The first “kafana” in Europe was opened over 400 years ago in Belgrade, where it has transformed from a simple coffee shop into the center of everyday life
The first “kafana” (a kind of traditional tavern nowadays) in Europe, according to the historical data, was opened in the 16th century in Belgrade, long before it happened in London, Paris and Vienna.
Back in 1522 the Turks have opened the first “kafana” in Belgrade’s Dorćol district, but it served only coffee at the time and was a kind of coffee shop. In Serbia the name “kafana” appeared two centuries later, in 1738, when Turks regained Belgrade, but in time it was transformed into a kind of tavern.
“Kafanas” became the center of cultural, economic, social and political life, a place of fun and pastime, vice and passion, machinations, plotting… They hosted the theater plays and concerts; the meetings of political parties and guilds, the meetings of the National Assembly took place in “kafanas”; journalists wrote their texts and poets wrote their poems here. Not much changed since then.
This particular spirit of Belgrade, the “kafana” cult, was described by the French writer Louis Gedeon in 1624, who said that “everything is excessive in that rich town”. Stunned tourists testify about that unique pleasure and exaggeration. Even if they are spending just few hours in Belgrade, they will let go to the pleasures of a “kafana”.
The first “kafanas” in Belgrade were created from small shops where coffee was baked and distributed around the town. Christians weren’t allowed to enter these places, and nothing but coffee, Turkish delight and tap water was served.
The first little “kafanas” where rakija (a kind of local brandy) was also being served besides coffee, were opened in Christian neighborhoods at Varoš-kapija (Town-gate) and Dorćol. They were named after the owners of the buildings or shop owners: Kolarac, Panđelova, Hadži-Maksimova, Šiškova, Petka baštovana…
Many years later, an urban legend of the “Bermuda triangle” was born. Not that mysterious place in the Atlantic ocean that swallows everything, but a location in Belgrade bordered by the three legendary “kafanas” in the city center – “Šumatovac”, “Pod lipom” (Under the linden) and “Grmeč”. The story has it that most of Serbian painters, writers, journalists and bohemians got “sunk” here, in Belgrade’s own “Bermuda triangle”.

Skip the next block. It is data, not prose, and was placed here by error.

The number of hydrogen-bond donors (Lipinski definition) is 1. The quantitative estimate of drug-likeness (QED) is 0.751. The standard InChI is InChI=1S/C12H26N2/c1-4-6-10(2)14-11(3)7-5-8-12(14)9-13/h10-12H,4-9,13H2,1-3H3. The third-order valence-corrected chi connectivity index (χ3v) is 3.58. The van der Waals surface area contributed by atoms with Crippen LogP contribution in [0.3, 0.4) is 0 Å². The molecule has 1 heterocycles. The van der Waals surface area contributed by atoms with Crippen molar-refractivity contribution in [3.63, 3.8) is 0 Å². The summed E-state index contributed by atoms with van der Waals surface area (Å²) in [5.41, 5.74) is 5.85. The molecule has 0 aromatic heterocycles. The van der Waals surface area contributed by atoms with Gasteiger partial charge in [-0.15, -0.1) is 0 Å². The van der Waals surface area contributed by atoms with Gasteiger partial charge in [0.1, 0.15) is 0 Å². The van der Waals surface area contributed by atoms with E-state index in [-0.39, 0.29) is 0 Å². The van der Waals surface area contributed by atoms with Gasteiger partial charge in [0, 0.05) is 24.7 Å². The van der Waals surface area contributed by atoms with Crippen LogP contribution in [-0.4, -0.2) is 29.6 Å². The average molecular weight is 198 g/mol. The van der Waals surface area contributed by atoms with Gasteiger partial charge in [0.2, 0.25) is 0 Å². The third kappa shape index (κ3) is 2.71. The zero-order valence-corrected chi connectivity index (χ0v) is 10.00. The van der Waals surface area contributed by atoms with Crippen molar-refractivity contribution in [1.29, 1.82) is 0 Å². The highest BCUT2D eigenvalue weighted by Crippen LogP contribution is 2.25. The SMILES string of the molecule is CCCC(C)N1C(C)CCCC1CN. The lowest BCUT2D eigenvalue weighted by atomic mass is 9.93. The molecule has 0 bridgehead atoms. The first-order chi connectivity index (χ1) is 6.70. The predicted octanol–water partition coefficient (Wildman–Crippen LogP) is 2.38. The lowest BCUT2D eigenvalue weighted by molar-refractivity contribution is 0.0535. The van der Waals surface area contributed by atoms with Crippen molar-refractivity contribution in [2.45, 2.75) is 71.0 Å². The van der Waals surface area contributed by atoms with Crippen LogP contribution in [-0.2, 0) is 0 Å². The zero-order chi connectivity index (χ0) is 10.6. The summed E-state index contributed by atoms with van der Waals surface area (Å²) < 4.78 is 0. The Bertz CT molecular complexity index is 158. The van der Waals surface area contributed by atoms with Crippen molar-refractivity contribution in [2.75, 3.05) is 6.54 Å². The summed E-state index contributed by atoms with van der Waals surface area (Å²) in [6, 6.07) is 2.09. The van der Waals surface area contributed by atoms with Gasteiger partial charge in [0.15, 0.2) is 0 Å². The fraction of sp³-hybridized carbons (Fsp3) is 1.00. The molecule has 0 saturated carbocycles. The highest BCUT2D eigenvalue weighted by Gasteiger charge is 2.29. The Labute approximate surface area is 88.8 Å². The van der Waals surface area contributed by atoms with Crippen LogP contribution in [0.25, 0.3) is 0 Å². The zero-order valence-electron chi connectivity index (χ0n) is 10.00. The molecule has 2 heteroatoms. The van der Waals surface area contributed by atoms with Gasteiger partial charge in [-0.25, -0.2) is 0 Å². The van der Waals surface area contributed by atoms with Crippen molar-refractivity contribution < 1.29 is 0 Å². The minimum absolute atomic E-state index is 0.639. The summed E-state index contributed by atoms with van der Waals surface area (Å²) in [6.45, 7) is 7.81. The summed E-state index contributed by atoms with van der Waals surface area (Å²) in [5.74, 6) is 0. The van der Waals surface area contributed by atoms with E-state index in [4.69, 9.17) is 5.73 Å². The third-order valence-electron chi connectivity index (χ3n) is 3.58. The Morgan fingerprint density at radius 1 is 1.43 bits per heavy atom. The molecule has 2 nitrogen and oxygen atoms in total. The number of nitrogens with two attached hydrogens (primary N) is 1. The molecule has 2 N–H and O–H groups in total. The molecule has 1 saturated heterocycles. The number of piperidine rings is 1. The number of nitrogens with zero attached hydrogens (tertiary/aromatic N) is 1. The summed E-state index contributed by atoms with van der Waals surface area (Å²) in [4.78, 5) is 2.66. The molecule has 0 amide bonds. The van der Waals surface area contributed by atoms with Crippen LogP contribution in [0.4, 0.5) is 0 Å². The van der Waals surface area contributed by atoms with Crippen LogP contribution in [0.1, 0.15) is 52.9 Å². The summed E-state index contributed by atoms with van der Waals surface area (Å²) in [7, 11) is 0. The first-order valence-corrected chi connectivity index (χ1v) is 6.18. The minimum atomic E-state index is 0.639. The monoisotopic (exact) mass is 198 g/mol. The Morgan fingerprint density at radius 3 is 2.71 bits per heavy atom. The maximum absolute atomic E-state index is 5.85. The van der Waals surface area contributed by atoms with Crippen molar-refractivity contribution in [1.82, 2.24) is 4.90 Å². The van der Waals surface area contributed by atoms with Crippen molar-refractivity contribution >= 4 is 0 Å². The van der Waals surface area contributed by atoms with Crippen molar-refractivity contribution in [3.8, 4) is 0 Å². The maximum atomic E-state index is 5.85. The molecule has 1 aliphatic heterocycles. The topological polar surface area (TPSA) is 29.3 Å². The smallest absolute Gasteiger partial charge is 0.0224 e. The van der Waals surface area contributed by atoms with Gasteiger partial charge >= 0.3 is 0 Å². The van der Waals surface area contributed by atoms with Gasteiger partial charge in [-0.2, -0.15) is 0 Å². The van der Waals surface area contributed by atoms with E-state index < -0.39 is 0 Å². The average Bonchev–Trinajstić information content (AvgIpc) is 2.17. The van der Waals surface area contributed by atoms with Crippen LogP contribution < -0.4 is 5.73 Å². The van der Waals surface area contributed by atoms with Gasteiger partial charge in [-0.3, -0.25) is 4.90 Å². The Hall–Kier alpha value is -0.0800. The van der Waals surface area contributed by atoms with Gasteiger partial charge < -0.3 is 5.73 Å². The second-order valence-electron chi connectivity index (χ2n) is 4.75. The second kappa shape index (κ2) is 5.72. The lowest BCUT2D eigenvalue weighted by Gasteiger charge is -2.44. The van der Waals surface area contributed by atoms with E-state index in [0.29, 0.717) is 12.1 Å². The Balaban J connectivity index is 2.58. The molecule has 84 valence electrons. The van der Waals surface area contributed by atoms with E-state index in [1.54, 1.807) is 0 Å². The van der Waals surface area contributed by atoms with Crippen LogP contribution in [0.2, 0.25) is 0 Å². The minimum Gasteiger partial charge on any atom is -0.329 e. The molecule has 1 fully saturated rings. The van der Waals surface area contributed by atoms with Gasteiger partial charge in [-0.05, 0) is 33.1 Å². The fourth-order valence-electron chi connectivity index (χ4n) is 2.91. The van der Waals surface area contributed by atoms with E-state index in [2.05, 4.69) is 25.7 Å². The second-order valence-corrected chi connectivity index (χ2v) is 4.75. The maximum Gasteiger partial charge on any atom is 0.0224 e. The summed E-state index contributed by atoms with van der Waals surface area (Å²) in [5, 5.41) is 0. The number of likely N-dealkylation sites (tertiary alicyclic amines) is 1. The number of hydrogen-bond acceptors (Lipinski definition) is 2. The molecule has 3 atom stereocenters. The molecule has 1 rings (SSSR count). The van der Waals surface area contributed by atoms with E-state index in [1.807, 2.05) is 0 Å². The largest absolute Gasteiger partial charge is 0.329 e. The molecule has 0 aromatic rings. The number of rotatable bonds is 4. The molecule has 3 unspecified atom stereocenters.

Another story says that at the end of Kneza Miloša Street, near today’s “Mostar” loop, once stood a “kafana” named “Kod pocepanih gaća” (At the ripped underwear), and Draga Obrenović, the last queen from the Obrenović dynasty, expressed her revolt against the name. The owner, of course, changed the name of the “kafana” as soon as possible.
Probably the most famous “kafana”, itself a legend, was called “Dardaneli” (eng. The Dardanelles), situated at the Republic Square that used to be named “The Theatre Square”. That “kafana” was working until 1901 and was the favorite meeting point of bohemians, among which were great poets and novelists like Vojislav Ilić, Branislav Nušić, Antun Gustav Matoš, Stevan Sremac…
Kafanas are very popular in Serbia even today
However, despite the economic crisis and the appearance of numerous modern coffee shops, a “kafana” where guests sing, cry, fight, debate, eavesdrop and create, remains the central place visited by every visitor of Serbia. It is also our recommendation for all those who want to feel the spirit and soul of Serbia.
Text copied from www.serbia.com